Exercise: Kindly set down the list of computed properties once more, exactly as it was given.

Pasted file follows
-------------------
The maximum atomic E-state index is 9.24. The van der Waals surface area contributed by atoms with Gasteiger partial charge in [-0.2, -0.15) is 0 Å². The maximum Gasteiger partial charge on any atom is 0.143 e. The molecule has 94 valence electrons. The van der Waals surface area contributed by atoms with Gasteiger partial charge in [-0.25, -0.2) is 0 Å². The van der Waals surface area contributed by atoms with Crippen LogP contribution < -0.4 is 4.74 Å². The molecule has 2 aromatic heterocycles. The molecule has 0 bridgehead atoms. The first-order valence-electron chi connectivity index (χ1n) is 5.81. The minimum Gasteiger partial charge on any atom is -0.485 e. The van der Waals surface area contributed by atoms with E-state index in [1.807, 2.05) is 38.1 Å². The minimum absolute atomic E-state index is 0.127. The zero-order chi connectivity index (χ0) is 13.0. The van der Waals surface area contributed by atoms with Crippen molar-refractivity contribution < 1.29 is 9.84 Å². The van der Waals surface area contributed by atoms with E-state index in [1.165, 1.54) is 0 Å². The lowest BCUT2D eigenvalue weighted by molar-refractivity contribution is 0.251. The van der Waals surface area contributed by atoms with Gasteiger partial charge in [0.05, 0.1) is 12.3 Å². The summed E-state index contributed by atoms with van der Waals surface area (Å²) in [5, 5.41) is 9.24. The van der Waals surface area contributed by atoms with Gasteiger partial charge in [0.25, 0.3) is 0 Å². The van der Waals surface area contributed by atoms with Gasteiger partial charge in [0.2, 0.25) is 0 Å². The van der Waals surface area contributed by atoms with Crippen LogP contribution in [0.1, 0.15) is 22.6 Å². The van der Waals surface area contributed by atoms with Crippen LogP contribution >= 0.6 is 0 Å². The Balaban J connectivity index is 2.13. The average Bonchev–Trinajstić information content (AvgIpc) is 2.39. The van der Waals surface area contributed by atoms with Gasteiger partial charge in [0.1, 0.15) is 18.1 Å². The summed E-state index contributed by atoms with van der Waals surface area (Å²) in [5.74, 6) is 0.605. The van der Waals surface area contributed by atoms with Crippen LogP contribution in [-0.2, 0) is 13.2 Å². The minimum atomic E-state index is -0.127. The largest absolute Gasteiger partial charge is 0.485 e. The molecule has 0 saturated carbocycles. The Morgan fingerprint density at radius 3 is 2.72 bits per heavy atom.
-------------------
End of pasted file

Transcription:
The maximum atomic E-state index is 9.24. The van der Waals surface area contributed by atoms with Gasteiger partial charge in [-0.2, -0.15) is 0 Å². The maximum Gasteiger partial charge on any atom is 0.143 e. The molecule has 94 valence electrons. The van der Waals surface area contributed by atoms with Gasteiger partial charge in [-0.25, -0.2) is 0 Å². The van der Waals surface area contributed by atoms with Crippen LogP contribution < -0.4 is 4.74 Å². The molecule has 2 aromatic heterocycles. The molecule has 0 bridgehead atoms. The first-order valence-electron chi connectivity index (χ1n) is 5.81. The minimum Gasteiger partial charge on any atom is -0.485 e. The van der Waals surface area contributed by atoms with E-state index in [1.807, 2.05) is 38.1 Å². The minimum absolute atomic E-state index is 0.127. The zero-order chi connectivity index (χ0) is 13.0. The van der Waals surface area contributed by atoms with Crippen molar-refractivity contribution < 1.29 is 9.84 Å². The van der Waals surface area contributed by atoms with E-state index in [1.165, 1.54) is 0 Å². The lowest BCUT2D eigenvalue weighted by molar-refractivity contribution is 0.251. The van der Waals surface area contributed by atoms with Gasteiger partial charge in [0.05, 0.1) is 12.3 Å². The summed E-state index contributed by atoms with van der Waals surface area (Å²) in [5, 5.41) is 9.24. The van der Waals surface area contributed by atoms with Gasteiger partial charge in [0.25, 0.3) is 0 Å². The van der Waals surface area contributed by atoms with Gasteiger partial charge in [0.2, 0.25) is 0 Å². The van der Waals surface area contributed by atoms with Crippen LogP contribution in [0.1, 0.15) is 22.6 Å². The van der Waals surface area contributed by atoms with Crippen LogP contribution >= 0.6 is 0 Å². The Balaban J connectivity index is 2.13. The average Bonchev–Trinajstić information content (AvgIpc) is 2.39. The van der Waals surface area contributed by atoms with Gasteiger partial charge in [0.1, 0.15) is 18.1 Å². The summed E-state index contributed by atoms with van der Waals surface area (Å²) in [5.74, 6) is 0.605. The van der Waals surface area contributed by atoms with Crippen LogP contribution in [-0.2, 0) is 13.2 Å². The minimum atomic E-state index is -0.127. The largest absolute Gasteiger partial charge is 0.485 e. The molecule has 0 saturated carbocycles. The Morgan fingerprint density at radius 3 is 2.72 bits per heavy atom.